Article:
Consumers appear ready to continue fueling economic growth
Consumers remain confident, as the consumer confidence index rose to 131.6 in January from an upwardly revised 128.2 in December, the Conference Board reported Tuesday.
Consumers have been fueling economic growth, and the rise in confidence suggests this pattern will continue.
“This index has remained in an elevated range (120-138) since mid-2017 that is higher than all values observed in the prior expansion, which we view as impressive,” said Berenberg Capital Markets U.S. Economist Roiana Reid. Contributing to the high levels, she said, are gains in real wages, low unemployment, high levels of jobs created, and greater work flexibility.
The December index was first reported as 126.5. Economists polled by IFR Markets expected a 128.0 read.
The present situation index gained to 175.3 from 170.5, while the expectations index grew to 102.5 from 100.0.
“Consumer confidence increased in January, following a moderate advance in December, driven primarily by a more positive assessment of the current job market and increased optimism about future job prospects,” according to Lynn Franco, senior director of economic indicators, at the Conference Board. “Optimism about the labor market should continue to support confidence in the short-term and, as a result, consumers will continue driving growth and prevent the economy from slowing in early 2020.”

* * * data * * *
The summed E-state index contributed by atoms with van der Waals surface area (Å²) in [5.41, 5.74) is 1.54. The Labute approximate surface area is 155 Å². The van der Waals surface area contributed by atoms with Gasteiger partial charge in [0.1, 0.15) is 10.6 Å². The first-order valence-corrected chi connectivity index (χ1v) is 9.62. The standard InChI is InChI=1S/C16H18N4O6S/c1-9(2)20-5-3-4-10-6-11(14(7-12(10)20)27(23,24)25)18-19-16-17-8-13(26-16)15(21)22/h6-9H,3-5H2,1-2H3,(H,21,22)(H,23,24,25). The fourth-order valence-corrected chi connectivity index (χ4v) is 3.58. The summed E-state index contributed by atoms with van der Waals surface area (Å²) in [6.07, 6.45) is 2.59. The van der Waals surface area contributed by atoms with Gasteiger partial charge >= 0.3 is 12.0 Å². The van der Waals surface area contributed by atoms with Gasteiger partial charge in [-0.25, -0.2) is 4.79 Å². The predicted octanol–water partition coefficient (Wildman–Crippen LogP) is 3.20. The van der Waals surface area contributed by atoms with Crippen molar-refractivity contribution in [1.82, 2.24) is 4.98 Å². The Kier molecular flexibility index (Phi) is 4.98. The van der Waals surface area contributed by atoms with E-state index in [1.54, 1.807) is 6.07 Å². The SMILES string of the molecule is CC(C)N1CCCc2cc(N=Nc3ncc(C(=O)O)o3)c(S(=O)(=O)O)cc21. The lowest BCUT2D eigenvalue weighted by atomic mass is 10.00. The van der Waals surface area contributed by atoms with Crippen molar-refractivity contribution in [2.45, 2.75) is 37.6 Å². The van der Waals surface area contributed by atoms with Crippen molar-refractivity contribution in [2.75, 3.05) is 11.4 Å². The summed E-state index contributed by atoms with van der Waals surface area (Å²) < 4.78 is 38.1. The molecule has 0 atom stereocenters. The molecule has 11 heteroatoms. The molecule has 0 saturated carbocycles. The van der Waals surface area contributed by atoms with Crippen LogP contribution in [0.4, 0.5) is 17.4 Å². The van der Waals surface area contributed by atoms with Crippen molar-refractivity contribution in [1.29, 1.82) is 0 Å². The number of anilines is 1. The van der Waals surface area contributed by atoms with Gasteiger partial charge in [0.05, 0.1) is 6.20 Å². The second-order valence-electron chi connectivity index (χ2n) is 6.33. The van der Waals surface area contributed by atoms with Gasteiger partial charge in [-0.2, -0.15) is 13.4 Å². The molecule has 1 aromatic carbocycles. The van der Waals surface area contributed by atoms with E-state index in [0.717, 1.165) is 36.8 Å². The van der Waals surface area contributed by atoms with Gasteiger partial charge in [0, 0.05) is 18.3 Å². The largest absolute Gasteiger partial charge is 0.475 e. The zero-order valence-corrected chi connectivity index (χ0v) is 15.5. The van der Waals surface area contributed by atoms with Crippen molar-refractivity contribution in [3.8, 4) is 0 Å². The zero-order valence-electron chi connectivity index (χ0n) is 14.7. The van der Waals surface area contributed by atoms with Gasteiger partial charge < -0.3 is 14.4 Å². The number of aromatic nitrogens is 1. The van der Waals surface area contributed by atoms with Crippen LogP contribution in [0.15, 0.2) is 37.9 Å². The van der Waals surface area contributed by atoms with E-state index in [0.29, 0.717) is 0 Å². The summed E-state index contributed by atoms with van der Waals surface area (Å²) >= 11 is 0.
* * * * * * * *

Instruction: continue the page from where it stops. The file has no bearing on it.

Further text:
The percent of respondents who consider business conditions good climbed to 40.8% from 39.0% last month, while those terming conditions “bad” fell to 10.4% from 11.0%. Those expecting conditions to improve in the next six months rose to 18.8% from 18.7% while those seeing things deteriorate fell to 8.4% from 8.8%.
On the business side, durable goods orders rose 2.4% in December after a 3.1% decline the month before, the Commerce Department said Tuesday, with orders excluding transportation down 0.1% after a 0.4% drop the month before. Economists expected a 0.5% gain in the headline number and a 0.2% rise excluding transportation.
But orders for non-defense capital goods excluding aircraft, which is seen as an indication of business spending plans, dropped 0.9% in the month, after rising 0.1% the month before. Economists expected a flat read.
“Core durable goods orders, which exclude aircraft and defense orders and more closely track overall business plans, fell 0.9% in December,” said Grant Thornton Chief Economist Diane Swonk in a note. “The biggest sources of weakness were computers and related equipment, machinery and motor vehicles. A bounce in vehicle orders following the GM strike was short-lived.”
And while a Phase One trade agreement with China was signed this month, it will take “more than a truce to lift the burdens [manufacturers] are shouldering.”
Manufacturing in the district posted a strong gain in January, as the composite index soared to positive 20 from negative 5 in December, the Federal Reserve Bank of Richmond’s manufacturing survey showed.
All three components of the index — shipments, new orders and employment — gained in the month, the Bank said. The rise in the index was the largest since February 2013.
The district’s service sector “grew moderately,” the Bank reported separately, as the revenues index fell to 10 in January from 17 in December.
In another Fed services survey released Tuesday, “The Texas service sector continued to expand at a steady pace in January, as revenue growth was robust and employment growth ticked up,” said Christopher Slijk, Federal Reserve Bank of Dallas associate economist. “Firms reported business conditions and outlooks as favorable overall, although retailers noted curtailed optimism and increased uncertainty compared to December.”
Home prices rose, according to the S&P CoreLogic Case-Shiller index, with the 20-city composite up 2.6% year-over year in November, after a 2.2% increase the month before. The monthly 20-city composite index was up 0.5%.